Data Protection Officer: Controllers and processors must appoint a DPO if they are: (a) public authorities; (b) their core activities require regular and systematic monitoring of data subjects on a large scale; or (c) their core activities require large scale processing of special categories of data or data relating to criminal convictions. The GDPR contains detailed provisions regarding the role of the DPO and the tasks he or she is responsible for. Even where a DPO is not required, it is still advisable to appoint someone with responsibility for ensuring compliance with the GDPR.
Breach notification: The GDPR places a duty on data controllers to report a personal data breach to the ICO, generally within 72 hours. The duty applies unless the breach is unlikely to result in a risk to the rights and freedoms of individuals (such as discrimination, damage to reputation, financial loss, loss of confidentiality or any other significant economic or social disadvantage). Where a breach is likely to result in a high risk to the rights and freedoms of individuals, the controller must also (subject to certain exceptions) notify the affected data subjects without delay. The minimum contents of the notification are specified in the GDPR, and controllers must also keep an internal breach register.
Data Protection Impact Assessments: If you are going to be carrying out 'high risk' data processing, the GDPR requires you to carry out a data protection impact assessment ("DPIA"). High risk data processing includes automated decision-making, profiling, processing special categories of data or data relating to criminal convictions on a large scale, and systematically monitoring a publicly accessible area on a large scale, for example, by CCTV. The contents of a DPIA must include a description of the processing, its purposes, the legitimate interest (if any) pursued, the necessity and proportionality of the processing, the risks to rights of data subjects, and the measures envisaged to address those risks.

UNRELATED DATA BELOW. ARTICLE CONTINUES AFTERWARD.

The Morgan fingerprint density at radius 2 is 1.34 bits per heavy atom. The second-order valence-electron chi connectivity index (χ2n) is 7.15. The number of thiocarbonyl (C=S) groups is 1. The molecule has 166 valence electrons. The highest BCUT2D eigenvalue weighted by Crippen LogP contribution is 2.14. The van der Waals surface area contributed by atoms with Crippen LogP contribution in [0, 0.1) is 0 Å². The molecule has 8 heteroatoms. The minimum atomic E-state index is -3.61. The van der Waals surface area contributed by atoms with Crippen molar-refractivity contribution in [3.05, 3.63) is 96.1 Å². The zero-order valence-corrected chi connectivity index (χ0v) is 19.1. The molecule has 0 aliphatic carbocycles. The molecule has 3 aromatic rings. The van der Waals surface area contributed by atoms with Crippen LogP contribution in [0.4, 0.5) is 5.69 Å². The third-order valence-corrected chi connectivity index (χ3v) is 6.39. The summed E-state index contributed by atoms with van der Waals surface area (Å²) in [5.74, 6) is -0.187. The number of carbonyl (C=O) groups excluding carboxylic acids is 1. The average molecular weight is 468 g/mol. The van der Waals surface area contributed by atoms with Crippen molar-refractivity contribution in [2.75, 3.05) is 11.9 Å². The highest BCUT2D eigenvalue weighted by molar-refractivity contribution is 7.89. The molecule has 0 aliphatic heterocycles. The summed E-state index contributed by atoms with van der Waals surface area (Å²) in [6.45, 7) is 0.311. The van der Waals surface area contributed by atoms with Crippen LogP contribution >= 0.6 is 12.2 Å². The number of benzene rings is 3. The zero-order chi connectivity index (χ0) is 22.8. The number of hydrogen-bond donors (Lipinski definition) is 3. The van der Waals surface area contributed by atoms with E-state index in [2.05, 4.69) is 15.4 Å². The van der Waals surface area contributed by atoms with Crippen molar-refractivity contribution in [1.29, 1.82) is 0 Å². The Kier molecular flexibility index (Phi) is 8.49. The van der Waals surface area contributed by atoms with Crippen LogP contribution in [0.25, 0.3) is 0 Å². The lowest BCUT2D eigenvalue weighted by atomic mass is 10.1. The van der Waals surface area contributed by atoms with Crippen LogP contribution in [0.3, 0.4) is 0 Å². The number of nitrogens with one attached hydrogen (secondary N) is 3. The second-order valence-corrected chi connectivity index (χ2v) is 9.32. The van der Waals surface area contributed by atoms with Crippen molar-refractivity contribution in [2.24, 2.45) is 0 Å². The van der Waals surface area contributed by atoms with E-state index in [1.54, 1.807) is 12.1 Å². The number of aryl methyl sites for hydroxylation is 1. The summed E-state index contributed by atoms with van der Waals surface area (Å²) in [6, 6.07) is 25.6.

Rights of individuals: The GDPR has not dramatically changed the rights that individuals enjoyed under the DPA, but it has enhanced them. For example, the information to be included in a privacy notice has been expanded; and controllers must respond to subject access requests within one month and for no charge (unless the request is manifestly unfounded or excessive). The only entirely new right for individuals introduced by the GDPR is the right to 'data portability'. This allows an individual to request that their data is 'ported' or moved from one data controller to another. You must provide the data in a structured, commonly used and machine readable form. You may need to consider revising your procedures for collecting, recording and storing personal data to enable you to fulfil this request in the appropriate manner.